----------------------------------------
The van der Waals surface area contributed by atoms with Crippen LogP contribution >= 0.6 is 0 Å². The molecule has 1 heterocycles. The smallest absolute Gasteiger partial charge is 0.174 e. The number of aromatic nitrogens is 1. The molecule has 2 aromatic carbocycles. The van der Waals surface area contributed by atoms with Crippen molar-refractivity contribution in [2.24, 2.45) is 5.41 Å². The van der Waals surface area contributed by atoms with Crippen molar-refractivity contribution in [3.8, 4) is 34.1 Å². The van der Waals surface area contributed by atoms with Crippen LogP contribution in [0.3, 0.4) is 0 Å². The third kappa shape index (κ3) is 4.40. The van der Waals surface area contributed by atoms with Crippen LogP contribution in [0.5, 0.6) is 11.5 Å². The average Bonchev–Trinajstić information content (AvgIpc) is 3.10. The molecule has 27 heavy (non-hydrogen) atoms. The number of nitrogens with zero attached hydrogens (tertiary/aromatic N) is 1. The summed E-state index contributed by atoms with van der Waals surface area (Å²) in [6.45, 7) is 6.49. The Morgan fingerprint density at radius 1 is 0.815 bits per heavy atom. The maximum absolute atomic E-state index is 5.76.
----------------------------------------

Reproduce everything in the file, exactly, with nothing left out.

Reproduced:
The van der Waals surface area contributed by atoms with Crippen LogP contribution >= 0.6 is 0 Å². The molecule has 1 heterocycles. The smallest absolute Gasteiger partial charge is 0.174 e. The number of aromatic nitrogens is 1. The molecule has 2 aromatic carbocycles. The van der Waals surface area contributed by atoms with Crippen molar-refractivity contribution in [2.24, 2.45) is 5.41 Å². The van der Waals surface area contributed by atoms with Crippen molar-refractivity contribution in [3.8, 4) is 34.1 Å². The van der Waals surface area contributed by atoms with Crippen LogP contribution in [0.3, 0.4) is 0 Å². The third kappa shape index (κ3) is 4.40. The van der Waals surface area contributed by atoms with Crippen LogP contribution in [0.5, 0.6) is 11.5 Å². The average Bonchev–Trinajstić information content (AvgIpc) is 3.10. The molecule has 27 heavy (non-hydrogen) atoms. The number of nitrogens with zero attached hydrogens (tertiary/aromatic N) is 1. The summed E-state index contributed by atoms with van der Waals surface area (Å²) in [6.45, 7) is 6.49. The Morgan fingerprint density at radius 1 is 0.815 bits per heavy atom. The maximum absolute atomic E-state index is 5.76.